Is UX really UI?
Despite the general consensus that user experience encompass all elements of an end-user’s journey, UX Designers are usually positioned to focus primarily on the surface-level details of what end-users see in a product’s interface—layout, color, imagery, and interactive elements like form fields and navigation. Mature UX models maintain deeper integrations with DevOps, adopting Agile and Lean methodologies to build timely, viable solutions, while mitigating tech debt, and level-setting expectations for design, function, and form. While the gains from these integrations are significant, many UX teams still have little access (or input) into a critical component of the well-rounded user experience—the foundational logic.
Architectural models define the reasoning behind the structure and behavior of data—the foundation that supports how data is gathered, moved, and viewed throughout the product. A flexible, scalable architecture grasps the intentionality of the product, combining the functionality and scope of the software elements it supports and the relations between them. Most approaches and methodologies begin with the straightforward question—”What is the intended use of the architecture?” It’s in the process of finding that answer that we uncover a critical opportunity to build foundational models that drive a great user experience.
Like systems architects, UX Design practitioners (originally called Information Architects), are required to synthesize abstract and complex concepts into a chain of intentions that define interactions and flows between users, devices, functions, screens, and data. Although we are often only tasked with defining surface-level, taxonomy-driven details, such as navigation and sitemaps, a knowledgeable information architect could do a lot more. By combining the natural ability to analyze and synthesize information with the ability to communicate a holistic end-to-end experience (the intended outcome of the data)–well, that’s where the magic begins.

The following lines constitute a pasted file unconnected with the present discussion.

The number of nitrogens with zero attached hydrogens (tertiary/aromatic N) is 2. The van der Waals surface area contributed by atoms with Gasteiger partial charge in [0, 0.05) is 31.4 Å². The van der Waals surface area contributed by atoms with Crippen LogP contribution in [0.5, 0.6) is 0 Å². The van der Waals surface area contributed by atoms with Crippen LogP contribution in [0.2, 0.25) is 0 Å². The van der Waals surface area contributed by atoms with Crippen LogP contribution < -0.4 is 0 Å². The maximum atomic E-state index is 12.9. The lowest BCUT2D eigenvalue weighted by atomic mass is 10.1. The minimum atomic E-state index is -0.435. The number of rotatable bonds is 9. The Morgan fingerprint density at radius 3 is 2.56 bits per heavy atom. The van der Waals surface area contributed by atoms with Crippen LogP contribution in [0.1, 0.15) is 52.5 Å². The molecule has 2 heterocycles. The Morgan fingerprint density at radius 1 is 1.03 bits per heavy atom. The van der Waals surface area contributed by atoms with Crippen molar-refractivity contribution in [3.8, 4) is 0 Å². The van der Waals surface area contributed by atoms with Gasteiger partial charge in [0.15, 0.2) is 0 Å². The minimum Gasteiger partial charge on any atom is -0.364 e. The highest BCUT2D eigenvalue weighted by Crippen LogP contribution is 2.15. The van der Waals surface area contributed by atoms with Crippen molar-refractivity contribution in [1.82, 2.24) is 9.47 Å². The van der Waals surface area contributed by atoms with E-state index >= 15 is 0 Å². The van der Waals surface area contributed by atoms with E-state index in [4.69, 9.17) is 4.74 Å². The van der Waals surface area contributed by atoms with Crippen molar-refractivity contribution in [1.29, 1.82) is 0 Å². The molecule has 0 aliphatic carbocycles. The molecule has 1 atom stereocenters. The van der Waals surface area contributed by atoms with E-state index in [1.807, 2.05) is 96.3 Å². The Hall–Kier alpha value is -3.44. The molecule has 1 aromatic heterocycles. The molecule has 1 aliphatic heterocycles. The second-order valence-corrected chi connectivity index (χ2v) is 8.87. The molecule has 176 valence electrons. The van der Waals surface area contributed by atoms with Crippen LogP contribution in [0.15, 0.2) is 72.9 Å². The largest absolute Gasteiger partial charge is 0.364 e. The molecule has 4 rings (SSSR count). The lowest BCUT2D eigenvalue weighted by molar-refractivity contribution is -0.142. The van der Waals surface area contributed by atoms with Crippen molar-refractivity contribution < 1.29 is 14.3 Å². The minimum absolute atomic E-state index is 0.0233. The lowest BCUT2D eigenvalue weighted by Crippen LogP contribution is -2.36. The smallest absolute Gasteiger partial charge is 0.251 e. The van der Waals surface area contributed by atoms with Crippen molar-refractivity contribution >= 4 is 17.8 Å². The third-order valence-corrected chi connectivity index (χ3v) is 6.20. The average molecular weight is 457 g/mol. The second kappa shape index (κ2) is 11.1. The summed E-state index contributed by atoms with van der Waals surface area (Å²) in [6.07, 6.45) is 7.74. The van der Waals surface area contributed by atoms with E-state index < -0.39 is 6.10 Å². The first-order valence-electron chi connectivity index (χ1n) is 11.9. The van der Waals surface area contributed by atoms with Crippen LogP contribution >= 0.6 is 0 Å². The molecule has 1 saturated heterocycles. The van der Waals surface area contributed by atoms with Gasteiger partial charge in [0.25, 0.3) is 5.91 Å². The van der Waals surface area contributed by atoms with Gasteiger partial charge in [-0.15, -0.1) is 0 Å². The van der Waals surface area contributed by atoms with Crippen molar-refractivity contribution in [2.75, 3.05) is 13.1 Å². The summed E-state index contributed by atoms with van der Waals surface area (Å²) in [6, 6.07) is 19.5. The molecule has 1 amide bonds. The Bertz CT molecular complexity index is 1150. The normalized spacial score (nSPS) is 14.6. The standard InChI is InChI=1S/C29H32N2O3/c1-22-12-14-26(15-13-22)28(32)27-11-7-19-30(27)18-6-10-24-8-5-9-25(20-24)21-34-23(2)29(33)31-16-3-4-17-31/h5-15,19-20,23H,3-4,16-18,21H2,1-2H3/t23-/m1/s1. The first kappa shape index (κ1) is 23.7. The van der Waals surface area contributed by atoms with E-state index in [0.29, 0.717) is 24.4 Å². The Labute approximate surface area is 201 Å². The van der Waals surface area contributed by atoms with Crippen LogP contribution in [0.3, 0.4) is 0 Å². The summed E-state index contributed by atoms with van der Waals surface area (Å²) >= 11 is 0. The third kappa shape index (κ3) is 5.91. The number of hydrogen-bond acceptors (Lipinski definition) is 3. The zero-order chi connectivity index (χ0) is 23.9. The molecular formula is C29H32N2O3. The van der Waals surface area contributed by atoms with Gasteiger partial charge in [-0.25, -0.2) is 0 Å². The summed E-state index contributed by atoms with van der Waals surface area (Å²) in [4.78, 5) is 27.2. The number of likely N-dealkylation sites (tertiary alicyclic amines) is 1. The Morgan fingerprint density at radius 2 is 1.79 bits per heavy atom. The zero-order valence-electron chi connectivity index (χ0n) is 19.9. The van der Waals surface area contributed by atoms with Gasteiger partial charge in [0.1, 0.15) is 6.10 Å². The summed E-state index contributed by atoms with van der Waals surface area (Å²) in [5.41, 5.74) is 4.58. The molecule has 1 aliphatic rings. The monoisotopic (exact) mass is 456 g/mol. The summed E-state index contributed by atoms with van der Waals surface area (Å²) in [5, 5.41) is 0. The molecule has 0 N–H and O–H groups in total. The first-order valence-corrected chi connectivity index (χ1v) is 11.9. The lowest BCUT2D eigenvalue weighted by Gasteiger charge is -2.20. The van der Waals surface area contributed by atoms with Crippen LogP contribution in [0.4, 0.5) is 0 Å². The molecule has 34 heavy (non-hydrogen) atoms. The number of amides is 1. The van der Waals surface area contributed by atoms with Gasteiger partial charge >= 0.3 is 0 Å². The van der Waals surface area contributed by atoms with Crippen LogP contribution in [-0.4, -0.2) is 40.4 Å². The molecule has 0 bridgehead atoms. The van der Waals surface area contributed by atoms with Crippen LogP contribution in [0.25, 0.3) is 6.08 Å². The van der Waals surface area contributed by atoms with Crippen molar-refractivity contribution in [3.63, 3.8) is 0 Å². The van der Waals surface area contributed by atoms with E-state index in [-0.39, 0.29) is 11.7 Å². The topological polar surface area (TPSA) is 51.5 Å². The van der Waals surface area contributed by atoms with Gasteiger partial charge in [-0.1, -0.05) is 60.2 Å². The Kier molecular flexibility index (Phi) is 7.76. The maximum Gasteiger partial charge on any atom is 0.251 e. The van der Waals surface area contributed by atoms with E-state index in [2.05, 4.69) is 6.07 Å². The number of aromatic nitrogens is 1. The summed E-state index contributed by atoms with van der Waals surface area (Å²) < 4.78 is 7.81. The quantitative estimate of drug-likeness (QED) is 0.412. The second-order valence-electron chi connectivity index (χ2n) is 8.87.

Clarity in the Middleware Conundrum
As organizations jump on the cloud bandwagon to improve everything from operational efficiency to business agility, DevOps is often tasked with creating a seamless ecosystem that integrates legacy, monolithic systems with multicloud environments. For this example, we’ll explore how Company A and Company B tackled their middleware projects. Both large, national, (and fictitious) companies, each project team is tasked with developing the necessary integration layers for a series of on-premise legacy apps, multicloud systems, and variety of deployment environments. The mission-critical information contained in these systems is generated and rendered in a variety of ways, such as C-level corporate dashboards, administrative payroll, and HR portals, in-field personnel via proprietary mobile apps, call center agents, and customer self-service account portals.